long-standing cases.) This requirement is high, since much is lost
through action of gastric juices and loss due to perspiration. 400-mg.
daily by needle, given intramuscularly. During summer months this can be
given every 12 hours to good advantage. Two to three times each week,
and where office access is convenient, 20 mg. per kg. body weight, or at
least 1000-mg. is administered intravenously. This is given with 100 mg.
to 200 mg. Niacine (nicotinic acid) which is available 100 mg. in 10 cc
ampules (The concentrated Niacin available in 30 cc vials, must be
diluted if employed intravenously.) The intravenous dose is given with
the patient in a recumbent position. A 20 cc to 30 cc syringe, carrying
a one-inch 22-gauge needle should be employed. The injection is given
slowly (5 to 7 minutes) holding the syringe with one hand. The
usually-employed three fingers of the other hand must be on the
patient’s pulse. An increased pulse rate indicates too fast a flow of
the medicine. This indicates the rate of phosphorylization. Thiamin
hydrochloride is, indeed, a toxic substance, and anaphylactic reactions
have been reported, but I have never seen a case in treating thousands
of patients (not necessarily Myasthenia Gravis or Multiple Sclerosis),
in 30 years of clinical observation. I have observed one case of extreme
sensitivity in which itching was present within one minute after an
intramuscular injection of 100 ing. This was immediately controlled with
5 cc Benadryl (diphenhydramine) IM It must be remembered that once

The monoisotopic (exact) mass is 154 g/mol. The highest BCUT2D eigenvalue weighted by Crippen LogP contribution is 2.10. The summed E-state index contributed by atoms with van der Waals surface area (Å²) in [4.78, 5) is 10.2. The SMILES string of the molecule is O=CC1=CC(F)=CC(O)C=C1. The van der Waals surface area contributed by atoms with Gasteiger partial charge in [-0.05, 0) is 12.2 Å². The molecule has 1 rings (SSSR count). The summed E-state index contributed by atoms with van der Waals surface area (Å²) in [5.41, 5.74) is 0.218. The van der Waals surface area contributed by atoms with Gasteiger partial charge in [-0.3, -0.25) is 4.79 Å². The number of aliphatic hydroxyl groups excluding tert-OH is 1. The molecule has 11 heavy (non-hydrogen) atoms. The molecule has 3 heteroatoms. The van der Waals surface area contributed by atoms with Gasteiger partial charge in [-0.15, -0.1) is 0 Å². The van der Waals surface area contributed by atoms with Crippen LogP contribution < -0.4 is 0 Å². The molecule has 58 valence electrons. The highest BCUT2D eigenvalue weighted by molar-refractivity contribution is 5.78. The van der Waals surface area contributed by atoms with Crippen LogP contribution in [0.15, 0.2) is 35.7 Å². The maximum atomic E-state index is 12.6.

thiamin hydrochloride is phosphorylated it is no longer a critical
allergic substance, but is cocarboxylase, a necessary but absolutely
harmless agent. (My problem has been the PRESERVATIVES now required by
FDA regulations, and they should be removed.) Higher doses of thiamin
can be used, but then the dilution factor must be greater.

2) Niacin nicotinic acid: We recommend 100mg. to 3 grams, thirty
minutes before meals and at bed hour, and also during the night if awake
whichever dose will produce a strong body flush. Niacin dilates the
blood vessels, even those that have been compressed by scar tissue,
allowing a greater amount of nutrient material to reach the cell
laboratory or factory comprising muscles and nerves. This constant,
repeated dilatation of the blood vessels acts in the same manner as the
dilating urethral catheter to correct constriction. One is chemical, the
other is mechanical. Hot fluids taken at the same time as the niacin
will enhance the flush. Pyridoxine. has been a suggested stimulant The
lack of constant flushing in Multiple Sclerosis is disappointing but not
hopeless. It will require a longer time to achieve results. Many times
patients will flush with intramuscular niacin when they fail to flush by
the oral route. An occasional patient will experience the sensation of a
chill following nicotinic acid flush. This is transient and of no
consequence. Food, even jelly beans or a glass of milk, will reverse or
minimize the experience. Some patients will flush sometimes and not at
other times, even during a single day.  If no flush develops within 45
minutes, the dose should be repeatedly delayed reaction of several hours
can occur, and should this be superimpose upon a previous medication,
the result could be severe. Do not scratch when itching from niacin.
Just press the area with your fingers, or better still, with a cube of
ice. Antihistamines will stop the itching and limit the flush, should
this he necessary. Niacin should be given very slowly by the intravenous
route in the geriatric patient, with or without cardiac pathology, since
it can produce dilatation great enough to effect right-side heart
failure. Myasthenia Cravis patients sometimes attain geriatric status.
Vasomotor collapse of peripheral vessels, although rare, can occur.
Eight mg Decadron given I.M. will reverse this condition.

3) Pyridoxine (Vitamin B6): Lack of this vitamin has been shown to
induce microcytic hypochromic anemia and neurologic lesions in dogs and
pigs. The term includes not only pyridoxine but also pyridoxal and
pyridoxamine, all three compounds being found in nature. These